We’ve spoken previously about the importance of mastering wine tasting skills in order to truly appreciate every glass of wine. One of the core basics of wine tasting is identifying the nose of a wine – its condition, intensity, and aroma characteristics.
As you may already know, determining a wine’s aromatic profile is just as important as being able to decipher whether a wine is bitter, salty, or sweet. After all, our first initial impression of a wine is based on the scents that we can identify – and the memories that they evoke.
Below, we discuss the importance of understanding aromas in wine and detail the core aroma compounds that can be found in a wine. If you’re looking to improve your next wine tasting, the insights noted below will help you achieve that.
Wine Basics: Why You Need to Understand A Wine’s Aromas
There will always be those who roll their eyes when you use descriptors for wine aroma. Can you really denote hints of rose petal, grapefruit, and clay pot just by sniffing a wine? The answer is yes and it is cemented in scientific reasoning.
Our olfactory system allows us to discern between millions of aromas at any given moment. In fact, our sense of smell affects how our brain processes flavour. When evaluating and tasting a wine, the primary method by which this is done is by detecting the aromas. Therefore, having a mental library of scents that you can rely on is beneficial and will noticeably improve your wine tasting skills.
It is important to note that in wine tasting there is generally a distinction between a wine’s “aroma” and its “bouquet”. Aromas refer to the scents that are unique to different grape varieties. A wine’s bouquet, on the other hand, will note those scents that have been created due to chemical reactions during the winemaking process or exposure to oak.
The Core Aroma Compounds Found in Wine
Aromas are a result of organic chemical compounds that are found in various grape varietals. Others known as esters are created during the fermentation process. Depending on how sensitive our nose is and how concentrated the compounds are, our brains can naturally decipher many of these core aroma compounds.
Below, we note the core compounds that every wine enthusiast should familiarize themselves with:
- Terpenes – Terpenes are compounds that naturally reside in the skin of a grape. They are also commonly found elsewhere in nature such as flowers and plants. These compounds are responsible for scents such as rose petals, desert sage, lavender, white pepper and floral citrus aromas.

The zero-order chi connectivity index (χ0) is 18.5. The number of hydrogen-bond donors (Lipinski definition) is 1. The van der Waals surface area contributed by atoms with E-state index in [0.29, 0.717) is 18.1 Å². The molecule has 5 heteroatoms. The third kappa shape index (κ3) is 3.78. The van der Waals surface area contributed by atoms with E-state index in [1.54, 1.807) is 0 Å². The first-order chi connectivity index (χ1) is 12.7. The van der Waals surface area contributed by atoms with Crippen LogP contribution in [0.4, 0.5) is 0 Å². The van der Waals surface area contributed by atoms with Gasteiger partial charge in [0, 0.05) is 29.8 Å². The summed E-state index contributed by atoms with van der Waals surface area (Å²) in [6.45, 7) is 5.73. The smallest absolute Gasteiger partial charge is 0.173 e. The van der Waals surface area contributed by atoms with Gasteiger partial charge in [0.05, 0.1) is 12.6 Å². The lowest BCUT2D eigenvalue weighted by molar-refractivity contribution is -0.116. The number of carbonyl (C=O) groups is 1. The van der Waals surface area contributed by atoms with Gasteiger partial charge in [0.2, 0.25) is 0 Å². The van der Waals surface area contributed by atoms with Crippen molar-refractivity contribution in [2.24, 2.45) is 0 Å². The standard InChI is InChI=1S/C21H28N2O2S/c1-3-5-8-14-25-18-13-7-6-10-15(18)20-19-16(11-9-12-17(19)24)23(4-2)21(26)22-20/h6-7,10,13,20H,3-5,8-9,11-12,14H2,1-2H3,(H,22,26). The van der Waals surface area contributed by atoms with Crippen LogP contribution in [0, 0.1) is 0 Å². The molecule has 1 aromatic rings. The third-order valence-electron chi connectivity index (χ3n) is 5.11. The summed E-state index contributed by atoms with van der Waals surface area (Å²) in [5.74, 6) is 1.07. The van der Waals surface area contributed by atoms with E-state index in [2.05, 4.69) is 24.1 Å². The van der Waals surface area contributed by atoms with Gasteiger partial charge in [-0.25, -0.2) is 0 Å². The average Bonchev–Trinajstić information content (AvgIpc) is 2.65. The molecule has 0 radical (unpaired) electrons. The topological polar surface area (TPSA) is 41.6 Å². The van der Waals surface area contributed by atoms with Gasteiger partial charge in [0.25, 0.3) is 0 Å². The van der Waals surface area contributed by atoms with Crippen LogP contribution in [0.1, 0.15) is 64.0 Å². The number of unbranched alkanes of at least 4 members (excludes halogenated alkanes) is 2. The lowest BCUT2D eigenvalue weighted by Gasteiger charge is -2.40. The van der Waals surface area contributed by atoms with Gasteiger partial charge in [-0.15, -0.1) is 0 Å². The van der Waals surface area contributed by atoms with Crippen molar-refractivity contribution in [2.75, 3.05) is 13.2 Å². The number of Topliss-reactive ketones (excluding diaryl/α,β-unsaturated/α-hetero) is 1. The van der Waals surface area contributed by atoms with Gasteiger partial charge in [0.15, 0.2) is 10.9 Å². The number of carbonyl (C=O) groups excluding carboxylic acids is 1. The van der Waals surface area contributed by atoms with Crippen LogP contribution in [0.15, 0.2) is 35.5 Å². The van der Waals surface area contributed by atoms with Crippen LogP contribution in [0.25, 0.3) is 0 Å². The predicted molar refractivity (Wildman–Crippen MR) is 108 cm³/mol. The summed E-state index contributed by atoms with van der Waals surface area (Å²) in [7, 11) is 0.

- Thiols – The thiol compound is responsible for those bittersweet fruit aromas. Oftentimes in small amounts, they appear quite fruity. However, in large quantities, they can appear more earthy or smoky. Three classic examples of thiols are grapefruit in a Sauvignon Blanc, black currant in Merlot and chocolate in an Argentine Malbec.
- Pyrazines – Pyrazines are an organic compound that are common in various grape varietals. They are known for displaying herbaceousness, vegetable-like notes. These aroma compounds are often found in Cabernet Sauvignon and can smell similar to green bell peppers.
- Esters – Esters form as a result of reactions between alcohols and acids during the fermentation process. These compounds provide the building blocks for fruity flavours, especially in young wines. When deciphering esters expect notes of pear, citrus fruits, red apples, and raspberry.
- Diketones – Similar to esters, diketones are a byproduct of malolactic fermentation. They are famous for providing those distinctive melted butter and creamy aromas which are often observed in Chardonnays.
- Lactones – Lactones are another example of an ester that is most notably found in sweet, creamy-smelling foods. When sniffing a wine, such as an aged sparkling white, you may notice hints of roasted hazelnut, honey wheat bread or coconut.
Familiarizing yourself with each of these compounds that are responsible for wine aromas will take dedication and practice. A helpful tip is observing the smells of different fruits, vegetables, flowers and other produce while grocery shopping. The more scents that you are comfortably familiar with, the easier it will be for you to detect them during your next wine tasting.
Here’s to Your Next Wine Tasting
Learning core wine basics such as the correct way to assess specific elements in wine will go a long way in improving your wine knowledge and tasting experience. As with all wine tasting skills, practice makes perfect. Here’s to your next great glass.